One of the more prominent leadership models you hear about recently is this concept of leading from the middle. This is usually compared to two other leadership strategies, such as leading from the rear, and leading from the front. From the rear is like being a general in a battlefield, shouting orders of what you want done, without getting involved in the fray. Leading from the front often times turns into being a micro-manager, charging forward to do everything yourself while your employees wait for you to do it for them. Leading from the middle is hard, requires a lot of work, and that your team be in sync with both the short term and long term goals.
Social media is always, without fail, leading from the middle.
You simply cannot micro-manage social media, as one person cannot be truly “Social”. You need a team of people. The good news is, you have a company, which has people. You have a customer base that is made up of people. That means there’s plenty of people that you need to communicate and interact with your company profile. An enthusiastic employee base to start the exponential growth of your site, as your primary brand ambassadors, is essential.
Now, having a little bit of the old “General” style leadership, when it comes to getting the ball rolling, makes life a little easier. If you have the authority to tell your people, “Since I haven’t shut off Facebook at work on the computers, and since we’re having this little contest going on our Facebook page, I’d appreciate it that when you’re on Facebook during work hours, on my dime, you participate a little…”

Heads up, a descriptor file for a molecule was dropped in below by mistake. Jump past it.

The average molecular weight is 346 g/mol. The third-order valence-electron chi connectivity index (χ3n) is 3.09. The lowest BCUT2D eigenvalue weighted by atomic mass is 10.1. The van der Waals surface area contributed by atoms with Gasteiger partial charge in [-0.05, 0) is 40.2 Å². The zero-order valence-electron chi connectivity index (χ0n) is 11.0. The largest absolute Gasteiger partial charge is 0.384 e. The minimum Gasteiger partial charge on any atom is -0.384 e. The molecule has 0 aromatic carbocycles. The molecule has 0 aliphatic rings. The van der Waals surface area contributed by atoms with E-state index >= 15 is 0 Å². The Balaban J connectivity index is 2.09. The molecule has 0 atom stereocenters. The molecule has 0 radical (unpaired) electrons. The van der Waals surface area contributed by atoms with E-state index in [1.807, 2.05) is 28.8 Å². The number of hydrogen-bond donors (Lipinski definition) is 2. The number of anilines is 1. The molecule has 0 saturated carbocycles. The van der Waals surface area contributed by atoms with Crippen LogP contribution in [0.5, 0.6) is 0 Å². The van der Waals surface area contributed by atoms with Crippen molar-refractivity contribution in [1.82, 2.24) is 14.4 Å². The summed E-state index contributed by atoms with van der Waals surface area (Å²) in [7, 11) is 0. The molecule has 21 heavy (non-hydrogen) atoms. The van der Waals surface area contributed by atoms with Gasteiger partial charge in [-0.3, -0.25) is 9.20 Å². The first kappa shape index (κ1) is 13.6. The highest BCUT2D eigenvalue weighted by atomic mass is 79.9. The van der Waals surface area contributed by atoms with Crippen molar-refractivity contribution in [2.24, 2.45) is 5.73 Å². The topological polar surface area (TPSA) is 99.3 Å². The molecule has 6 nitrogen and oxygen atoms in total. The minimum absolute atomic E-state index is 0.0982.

With that being said, if you think you can effectively create a social media experience that your employees and your customers take advantage of by leading from the rear, barking out orders, you are gravely mistaken. You can’t order people to be social. As soon as you try to command a lot of social interaction, your quality goes down the tubes, and you end up commanding mostly yourself. At that point, you’re trying to micro-manage social, which we already said simply doesn’t work.
So, how do you effectively lead from the middle? It starts by letting everyone involved, both internally in externally, know what you are hoping to accomplish. Both internal and external clients need to have a reason to interact with you. If they see the value in what you are hoping to achieve, then you can move forward. There needs to be an incentive, whether it is intrinsic in the interaction itself or additional to it.
Then, you need to do it.
Here’s the tricky part. If you cannot effectively run a social media campaign from the middle, because you have neither the time or the skill to do so, you’d better empower the person you have running it with some authority. There’s nothing worse than a Content Producer sending out emails, begging people, “Can you please go on Facebook and help with our contest?” and being completely ignored, while the boss is saying to that same Content Producer, “Why aren’t you getting people to participate?” We’ve seen those types of social media strategies. They last around six months, end in complete failure, and propagate the idea that social media “Just doesn’t work.”
Are you ready to lead from the middle?